U.S. Water News Online
BEIJING -- Tap water for more than 2 million people in an
eastern Chinese city was turned back on after algae clogged a lake
and polluted the water supply, state media reported.
The water quality for Wuxi city was stable and local health
authorities said it met standards for drinking, Xinhua News Agency
Fast-spreading, foul-smelling blue-green algae smothered Lake Tai,
which supplies water for more than 2 million people in Wuxi, last
month. The incident sparked panic-buying of bottled water.
The algae bloom in Lake Tai, a famous but long-polluted tourist
attraction in Jiangsu province, formed because water levels are at
their lowest in 50 years, leading to excess nutrients in the water,
Tap water for the city was cut off on May 22 when the lake started
to stink because of the algae.
Xinhua said over the weekend the government artificially induced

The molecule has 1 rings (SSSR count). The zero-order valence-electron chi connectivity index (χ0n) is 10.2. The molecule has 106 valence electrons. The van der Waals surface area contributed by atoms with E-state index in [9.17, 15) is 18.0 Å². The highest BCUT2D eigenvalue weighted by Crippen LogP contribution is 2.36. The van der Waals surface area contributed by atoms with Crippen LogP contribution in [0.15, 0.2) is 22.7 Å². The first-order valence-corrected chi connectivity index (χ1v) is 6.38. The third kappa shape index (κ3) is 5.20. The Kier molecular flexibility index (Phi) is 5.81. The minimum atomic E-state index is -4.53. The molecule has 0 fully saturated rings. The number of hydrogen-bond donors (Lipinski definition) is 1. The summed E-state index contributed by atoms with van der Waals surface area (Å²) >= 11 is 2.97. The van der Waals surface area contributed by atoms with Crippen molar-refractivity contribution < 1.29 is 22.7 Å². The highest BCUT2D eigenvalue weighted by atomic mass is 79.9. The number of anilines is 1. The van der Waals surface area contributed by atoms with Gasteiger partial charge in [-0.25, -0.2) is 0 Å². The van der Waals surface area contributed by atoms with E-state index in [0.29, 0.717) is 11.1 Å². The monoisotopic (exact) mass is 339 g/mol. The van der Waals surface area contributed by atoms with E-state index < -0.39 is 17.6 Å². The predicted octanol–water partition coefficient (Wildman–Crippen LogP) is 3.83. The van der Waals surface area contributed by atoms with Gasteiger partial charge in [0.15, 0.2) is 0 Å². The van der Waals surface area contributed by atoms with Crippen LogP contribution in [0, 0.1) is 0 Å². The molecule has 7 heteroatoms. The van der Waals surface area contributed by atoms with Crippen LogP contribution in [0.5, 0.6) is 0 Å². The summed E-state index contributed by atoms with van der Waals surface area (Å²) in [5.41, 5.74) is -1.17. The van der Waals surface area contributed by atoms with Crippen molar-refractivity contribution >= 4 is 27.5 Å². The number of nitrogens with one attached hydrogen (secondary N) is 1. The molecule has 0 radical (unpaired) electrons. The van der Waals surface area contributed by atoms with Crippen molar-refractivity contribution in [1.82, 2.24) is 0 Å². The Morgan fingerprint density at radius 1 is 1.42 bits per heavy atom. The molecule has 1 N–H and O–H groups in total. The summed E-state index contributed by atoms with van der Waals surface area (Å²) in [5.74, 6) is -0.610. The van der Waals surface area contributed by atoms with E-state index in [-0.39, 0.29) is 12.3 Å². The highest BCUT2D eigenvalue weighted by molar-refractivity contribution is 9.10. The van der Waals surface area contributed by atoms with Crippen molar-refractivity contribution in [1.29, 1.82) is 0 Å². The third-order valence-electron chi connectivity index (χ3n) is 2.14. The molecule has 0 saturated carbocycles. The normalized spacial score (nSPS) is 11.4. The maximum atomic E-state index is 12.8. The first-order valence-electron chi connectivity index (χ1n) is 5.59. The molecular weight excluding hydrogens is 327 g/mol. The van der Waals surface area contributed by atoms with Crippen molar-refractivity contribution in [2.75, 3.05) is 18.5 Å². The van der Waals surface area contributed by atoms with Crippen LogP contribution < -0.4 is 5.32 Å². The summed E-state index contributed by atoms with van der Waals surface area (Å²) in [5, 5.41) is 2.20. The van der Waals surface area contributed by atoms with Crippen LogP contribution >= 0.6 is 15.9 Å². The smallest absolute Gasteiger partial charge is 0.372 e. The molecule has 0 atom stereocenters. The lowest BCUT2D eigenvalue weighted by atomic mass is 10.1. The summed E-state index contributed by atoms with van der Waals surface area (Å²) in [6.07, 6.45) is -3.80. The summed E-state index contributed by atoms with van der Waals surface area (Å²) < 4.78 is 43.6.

rainfall and diverted the Yangtze River to flush the lake, making the
The blue-green algae had made even treated water drawn from Lake
Tai unsafe for residents of the industrial city.
Weather experts shot rockets containing silver iodide to seed
clouds, and diversion channels from the Yangtze River were opened up,
Blue-green algae, a plant-like organism, blooms when nutrients
sometimes caused by excessive pollution build up in water. Some algae
can produce dangerous toxins and if ingested can cause vomiting,
respiratory failure and, on rare occasions, death.
The algae bloom marks the latest fallout for China from decades of
breakneck industrialization and lax enforcement of environmental
regulations. Lake Tai, famed for centuries for its beauty, has become
one of the country's most notoriously polluted bodies of water and a
rallying point for an emerging environmental movement.
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